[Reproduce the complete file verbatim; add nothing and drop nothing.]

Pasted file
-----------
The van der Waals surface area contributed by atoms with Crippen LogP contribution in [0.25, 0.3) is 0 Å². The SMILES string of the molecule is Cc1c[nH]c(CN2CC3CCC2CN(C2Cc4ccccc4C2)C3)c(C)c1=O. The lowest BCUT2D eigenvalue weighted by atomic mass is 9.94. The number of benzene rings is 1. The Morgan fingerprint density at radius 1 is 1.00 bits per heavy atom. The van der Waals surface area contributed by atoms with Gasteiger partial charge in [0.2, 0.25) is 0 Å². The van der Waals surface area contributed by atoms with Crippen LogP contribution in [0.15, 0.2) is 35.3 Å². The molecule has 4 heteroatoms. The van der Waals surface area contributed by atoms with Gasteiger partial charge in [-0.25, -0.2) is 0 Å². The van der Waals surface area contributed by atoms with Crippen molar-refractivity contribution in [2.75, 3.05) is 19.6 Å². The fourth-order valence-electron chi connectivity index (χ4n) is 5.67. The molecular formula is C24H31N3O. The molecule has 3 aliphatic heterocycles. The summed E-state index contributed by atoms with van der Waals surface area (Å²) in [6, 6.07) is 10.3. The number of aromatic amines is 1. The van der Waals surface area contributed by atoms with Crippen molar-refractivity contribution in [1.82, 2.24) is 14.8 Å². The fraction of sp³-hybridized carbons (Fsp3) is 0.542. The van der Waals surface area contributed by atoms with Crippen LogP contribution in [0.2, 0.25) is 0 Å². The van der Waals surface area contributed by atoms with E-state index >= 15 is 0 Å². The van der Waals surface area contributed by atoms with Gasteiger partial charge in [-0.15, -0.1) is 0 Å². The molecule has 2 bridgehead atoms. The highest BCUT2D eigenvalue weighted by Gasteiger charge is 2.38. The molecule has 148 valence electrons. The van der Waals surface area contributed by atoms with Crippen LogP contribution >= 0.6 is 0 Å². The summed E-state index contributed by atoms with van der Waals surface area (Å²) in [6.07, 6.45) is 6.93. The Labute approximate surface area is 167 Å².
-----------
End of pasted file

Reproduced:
The van der Waals surface area contributed by atoms with Crippen LogP contribution in [0.25, 0.3) is 0 Å². The SMILES string of the molecule is Cc1c[nH]c(CN2CC3CCC2CN(C2Cc4ccccc4C2)C3)c(C)c1=O. The lowest BCUT2D eigenvalue weighted by atomic mass is 9.94. The number of benzene rings is 1. The Morgan fingerprint density at radius 1 is 1.00 bits per heavy atom. The van der Waals surface area contributed by atoms with Gasteiger partial charge in [0.2, 0.25) is 0 Å². The van der Waals surface area contributed by atoms with Crippen LogP contribution in [0.15, 0.2) is 35.3 Å². The molecule has 4 heteroatoms. The van der Waals surface area contributed by atoms with Gasteiger partial charge in [-0.25, -0.2) is 0 Å². The van der Waals surface area contributed by atoms with Crippen molar-refractivity contribution in [2.75, 3.05) is 19.6 Å². The fourth-order valence-electron chi connectivity index (χ4n) is 5.67. The molecular formula is C24H31N3O. The molecule has 3 aliphatic heterocycles. The summed E-state index contributed by atoms with van der Waals surface area (Å²) in [6, 6.07) is 10.3. The number of aromatic amines is 1. The van der Waals surface area contributed by atoms with Crippen molar-refractivity contribution in [1.82, 2.24) is 14.8 Å². The fraction of sp³-hybridized carbons (Fsp3) is 0.542. The van der Waals surface area contributed by atoms with Crippen LogP contribution in [0.2, 0.25) is 0 Å². The van der Waals surface area contributed by atoms with E-state index >= 15 is 0 Å². The van der Waals surface area contributed by atoms with Gasteiger partial charge in [-0.15, -0.1) is 0 Å². The molecule has 2 bridgehead atoms. The highest BCUT2D eigenvalue weighted by Gasteiger charge is 2.38. The molecule has 148 valence electrons. The van der Waals surface area contributed by atoms with Crippen LogP contribution >= 0.6 is 0 Å². The summed E-state index contributed by atoms with van der Waals surface area (Å²) in [6.07, 6.45) is 6.93. The Labute approximate surface area is 167 Å².